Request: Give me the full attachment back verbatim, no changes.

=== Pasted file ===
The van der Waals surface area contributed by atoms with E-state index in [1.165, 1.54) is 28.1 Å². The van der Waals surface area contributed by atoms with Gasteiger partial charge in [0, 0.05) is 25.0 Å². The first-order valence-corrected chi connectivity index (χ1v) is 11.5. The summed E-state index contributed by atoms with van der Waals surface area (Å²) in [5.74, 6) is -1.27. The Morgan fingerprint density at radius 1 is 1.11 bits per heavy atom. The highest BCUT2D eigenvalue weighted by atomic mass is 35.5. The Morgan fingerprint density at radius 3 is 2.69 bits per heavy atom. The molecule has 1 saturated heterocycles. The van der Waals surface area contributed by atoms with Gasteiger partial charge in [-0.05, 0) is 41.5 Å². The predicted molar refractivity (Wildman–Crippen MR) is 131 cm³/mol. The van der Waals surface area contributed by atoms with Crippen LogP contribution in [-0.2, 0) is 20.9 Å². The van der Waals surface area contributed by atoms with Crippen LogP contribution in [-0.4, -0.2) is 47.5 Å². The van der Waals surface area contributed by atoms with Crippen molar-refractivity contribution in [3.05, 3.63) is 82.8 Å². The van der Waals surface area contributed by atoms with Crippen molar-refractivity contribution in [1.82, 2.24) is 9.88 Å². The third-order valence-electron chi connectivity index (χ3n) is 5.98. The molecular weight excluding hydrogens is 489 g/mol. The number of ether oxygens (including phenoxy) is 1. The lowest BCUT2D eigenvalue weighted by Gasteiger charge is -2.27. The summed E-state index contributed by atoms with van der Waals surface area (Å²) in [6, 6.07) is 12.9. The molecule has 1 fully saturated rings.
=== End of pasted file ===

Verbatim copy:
The van der Waals surface area contributed by atoms with E-state index in [1.165, 1.54) is 28.1 Å². The van der Waals surface area contributed by atoms with Gasteiger partial charge in [0, 0.05) is 25.0 Å². The first-order valence-corrected chi connectivity index (χ1v) is 11.5. The summed E-state index contributed by atoms with van der Waals surface area (Å²) in [5.74, 6) is -1.27. The Morgan fingerprint density at radius 1 is 1.11 bits per heavy atom. The highest BCUT2D eigenvalue weighted by atomic mass is 35.5. The Morgan fingerprint density at radius 3 is 2.69 bits per heavy atom. The molecule has 1 saturated heterocycles. The van der Waals surface area contributed by atoms with Gasteiger partial charge in [-0.05, 0) is 41.5 Å². The predicted molar refractivity (Wildman–Crippen MR) is 131 cm³/mol. The van der Waals surface area contributed by atoms with Crippen LogP contribution in [-0.2, 0) is 20.9 Å². The van der Waals surface area contributed by atoms with Crippen LogP contribution in [-0.4, -0.2) is 47.5 Å². The van der Waals surface area contributed by atoms with Crippen molar-refractivity contribution in [3.05, 3.63) is 82.8 Å². The van der Waals surface area contributed by atoms with Crippen molar-refractivity contribution in [1.82, 2.24) is 9.88 Å². The third-order valence-electron chi connectivity index (χ3n) is 5.98. The molecular weight excluding hydrogens is 489 g/mol. The number of ether oxygens (including phenoxy) is 1. The lowest BCUT2D eigenvalue weighted by Gasteiger charge is -2.27. The summed E-state index contributed by atoms with van der Waals surface area (Å²) in [6, 6.07) is 12.9. The molecule has 1 fully saturated rings.